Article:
This is the story of Tilda, a good woman, an artist from a family of artists and art dealers with a long history of questionable practices. A very long history. Tilda is a seething mass of worries, angers, guilts, and corresponding asthmatic symptoms. In spite of her many worries, her difficult relationship to her (now dead) father, her concern for her mother, she has managed to hang on to the things that make her likable and interesting. She doesn’t get close to people outside the family because she is loyal and honest, two things that don’t really go together well in her situation. Which means she is also lonely, though she doesn’t see it that way.

Enter Davy Dempsey, who is also from a family known for its less than amiable relationship with the law. He’s attracted to Tilda, she’s attracted to him, but her fear has definitely got the upper hand. When they embark on this first sexual encounter, she’s so worried about her asthma, a missing painting, and the possibility that they may lose the family business that there’s really no way for her to relax, and thus things are doomed from the start.

A few notes: the references to her inner Louise have to do with her attempt to model herself on her sister, who is able to have a fulfilling sex life because she compartmentalizes successfully. When she’s out on the town, she’s Louise. Tilda would like to have access to an inner Louise. Steve is her dog.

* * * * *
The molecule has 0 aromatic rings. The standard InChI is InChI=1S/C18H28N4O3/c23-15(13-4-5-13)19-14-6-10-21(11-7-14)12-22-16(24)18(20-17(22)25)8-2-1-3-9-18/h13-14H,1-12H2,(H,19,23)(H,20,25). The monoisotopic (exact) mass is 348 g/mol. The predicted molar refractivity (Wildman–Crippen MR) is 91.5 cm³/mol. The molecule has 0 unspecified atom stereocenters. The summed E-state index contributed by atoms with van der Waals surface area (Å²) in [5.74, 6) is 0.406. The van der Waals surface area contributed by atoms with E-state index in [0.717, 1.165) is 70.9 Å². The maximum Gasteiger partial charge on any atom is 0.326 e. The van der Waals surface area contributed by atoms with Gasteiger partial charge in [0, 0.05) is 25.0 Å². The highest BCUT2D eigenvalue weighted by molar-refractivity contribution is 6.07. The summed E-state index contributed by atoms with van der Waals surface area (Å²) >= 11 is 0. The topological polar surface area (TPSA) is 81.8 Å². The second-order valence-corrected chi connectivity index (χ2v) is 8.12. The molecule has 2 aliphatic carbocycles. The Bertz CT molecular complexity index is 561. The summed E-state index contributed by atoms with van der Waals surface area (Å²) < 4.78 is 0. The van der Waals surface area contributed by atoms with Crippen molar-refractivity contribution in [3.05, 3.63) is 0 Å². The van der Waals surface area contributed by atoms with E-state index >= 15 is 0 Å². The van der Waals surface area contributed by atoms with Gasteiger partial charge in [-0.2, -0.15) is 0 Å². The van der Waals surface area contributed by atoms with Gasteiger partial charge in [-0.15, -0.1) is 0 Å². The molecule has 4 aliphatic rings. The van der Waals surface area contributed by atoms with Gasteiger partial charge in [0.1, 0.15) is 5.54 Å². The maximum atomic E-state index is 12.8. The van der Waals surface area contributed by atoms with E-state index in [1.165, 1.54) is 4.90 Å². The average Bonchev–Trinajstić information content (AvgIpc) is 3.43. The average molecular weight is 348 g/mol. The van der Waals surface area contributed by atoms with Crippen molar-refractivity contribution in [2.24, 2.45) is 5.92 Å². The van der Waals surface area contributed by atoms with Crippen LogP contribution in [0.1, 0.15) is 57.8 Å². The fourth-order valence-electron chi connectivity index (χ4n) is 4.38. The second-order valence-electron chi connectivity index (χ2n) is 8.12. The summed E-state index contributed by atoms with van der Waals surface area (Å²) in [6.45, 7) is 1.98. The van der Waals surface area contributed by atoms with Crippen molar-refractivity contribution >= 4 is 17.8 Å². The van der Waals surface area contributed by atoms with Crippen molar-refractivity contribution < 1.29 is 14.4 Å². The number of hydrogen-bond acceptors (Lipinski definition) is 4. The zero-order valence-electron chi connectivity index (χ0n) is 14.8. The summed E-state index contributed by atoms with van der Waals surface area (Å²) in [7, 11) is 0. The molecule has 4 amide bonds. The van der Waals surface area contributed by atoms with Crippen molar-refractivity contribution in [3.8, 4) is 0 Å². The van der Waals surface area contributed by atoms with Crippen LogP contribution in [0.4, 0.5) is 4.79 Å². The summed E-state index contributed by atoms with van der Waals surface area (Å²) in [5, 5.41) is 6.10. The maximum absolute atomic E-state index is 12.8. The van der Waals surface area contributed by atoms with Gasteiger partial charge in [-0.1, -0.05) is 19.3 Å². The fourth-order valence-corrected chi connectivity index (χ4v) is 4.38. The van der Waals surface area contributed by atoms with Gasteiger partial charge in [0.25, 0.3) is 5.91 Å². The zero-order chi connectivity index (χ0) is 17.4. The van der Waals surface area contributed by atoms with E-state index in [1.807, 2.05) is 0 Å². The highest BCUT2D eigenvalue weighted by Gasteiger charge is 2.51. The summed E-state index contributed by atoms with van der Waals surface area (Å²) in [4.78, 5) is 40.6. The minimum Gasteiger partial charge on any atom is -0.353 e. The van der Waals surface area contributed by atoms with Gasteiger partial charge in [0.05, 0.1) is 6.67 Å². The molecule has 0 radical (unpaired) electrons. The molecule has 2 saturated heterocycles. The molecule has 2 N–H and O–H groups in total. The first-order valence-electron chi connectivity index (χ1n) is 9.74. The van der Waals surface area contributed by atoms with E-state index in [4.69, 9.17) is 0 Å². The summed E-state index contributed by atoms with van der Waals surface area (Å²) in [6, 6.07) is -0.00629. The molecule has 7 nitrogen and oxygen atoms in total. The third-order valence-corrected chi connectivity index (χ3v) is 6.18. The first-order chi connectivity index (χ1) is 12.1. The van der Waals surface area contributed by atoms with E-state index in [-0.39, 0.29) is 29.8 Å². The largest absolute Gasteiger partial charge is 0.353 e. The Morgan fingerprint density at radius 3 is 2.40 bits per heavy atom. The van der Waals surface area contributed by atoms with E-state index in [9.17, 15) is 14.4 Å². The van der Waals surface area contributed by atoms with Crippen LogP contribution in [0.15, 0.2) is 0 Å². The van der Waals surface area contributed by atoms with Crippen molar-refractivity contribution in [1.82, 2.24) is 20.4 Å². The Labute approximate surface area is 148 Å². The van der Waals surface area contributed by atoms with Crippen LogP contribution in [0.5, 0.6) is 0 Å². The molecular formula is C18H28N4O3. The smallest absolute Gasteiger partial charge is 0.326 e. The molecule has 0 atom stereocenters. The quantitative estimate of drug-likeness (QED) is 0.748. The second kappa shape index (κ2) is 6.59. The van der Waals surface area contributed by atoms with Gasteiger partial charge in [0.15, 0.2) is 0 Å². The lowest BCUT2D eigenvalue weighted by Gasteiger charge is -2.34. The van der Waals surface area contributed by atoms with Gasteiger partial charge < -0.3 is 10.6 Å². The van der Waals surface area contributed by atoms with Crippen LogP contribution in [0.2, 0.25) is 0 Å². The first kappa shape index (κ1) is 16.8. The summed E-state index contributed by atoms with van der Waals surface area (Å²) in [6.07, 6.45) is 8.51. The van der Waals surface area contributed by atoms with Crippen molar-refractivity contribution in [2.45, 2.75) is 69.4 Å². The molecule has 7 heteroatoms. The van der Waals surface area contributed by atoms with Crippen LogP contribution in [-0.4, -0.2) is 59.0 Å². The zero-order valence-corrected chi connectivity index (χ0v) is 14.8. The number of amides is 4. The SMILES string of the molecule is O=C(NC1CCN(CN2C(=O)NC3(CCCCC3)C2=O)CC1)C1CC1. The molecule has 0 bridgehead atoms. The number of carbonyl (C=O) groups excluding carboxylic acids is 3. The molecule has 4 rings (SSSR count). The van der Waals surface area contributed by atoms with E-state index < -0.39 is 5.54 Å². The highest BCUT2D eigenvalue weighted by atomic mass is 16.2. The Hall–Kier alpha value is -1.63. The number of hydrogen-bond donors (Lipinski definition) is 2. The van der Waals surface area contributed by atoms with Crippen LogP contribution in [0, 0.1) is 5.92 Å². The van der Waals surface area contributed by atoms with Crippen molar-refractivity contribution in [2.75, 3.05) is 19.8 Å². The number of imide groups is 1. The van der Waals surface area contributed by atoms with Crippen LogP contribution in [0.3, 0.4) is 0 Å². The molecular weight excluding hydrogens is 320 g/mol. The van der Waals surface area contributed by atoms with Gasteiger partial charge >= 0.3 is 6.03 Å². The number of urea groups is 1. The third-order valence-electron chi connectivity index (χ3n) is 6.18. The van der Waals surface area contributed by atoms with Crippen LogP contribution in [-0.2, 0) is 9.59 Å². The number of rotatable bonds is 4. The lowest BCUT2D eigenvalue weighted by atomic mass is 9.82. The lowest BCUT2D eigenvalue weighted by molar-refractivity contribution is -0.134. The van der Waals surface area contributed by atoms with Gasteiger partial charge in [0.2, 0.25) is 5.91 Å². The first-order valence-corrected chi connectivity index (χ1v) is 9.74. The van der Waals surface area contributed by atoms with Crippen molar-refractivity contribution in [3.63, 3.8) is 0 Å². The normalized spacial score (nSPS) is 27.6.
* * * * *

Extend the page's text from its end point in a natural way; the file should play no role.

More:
Faking It. Copyright Jennifer Crusie.

She began to move with him, trying to pick up his rhythm, which was hard because she kept slipping down the couch. Oh, hell, she thought, and moved her hand to brace herself on the back of the couch and caught him across the nose.
Don’t have a nosebleed, she thought, please don’t have a nosebleed, but he just said, “Ouch,” and kept going.

Single-minded, she thought. Okay, there is no Louise, Louise is like the Easter Bunny, so just breathe heavy and get this over with and never go near this man again.

She took deep breaths, not even trying to match his because they were never going to be in sync, and once she stopped trying and started breathing, things got better. He picked up speed, and Tilda tried to imagine the tightening of her muscles and did a damn good job with those moans as the minutes passed and her pulse picked up. Then he shifted against her and hit something good, and she sucked in her breath and thought, Wait a minute, this could–but even as she had the thought, he shuddered in her arms and that was it. Just hell, she thought, and finished off with an oh-my-god-that-was-good moan-sigh combo.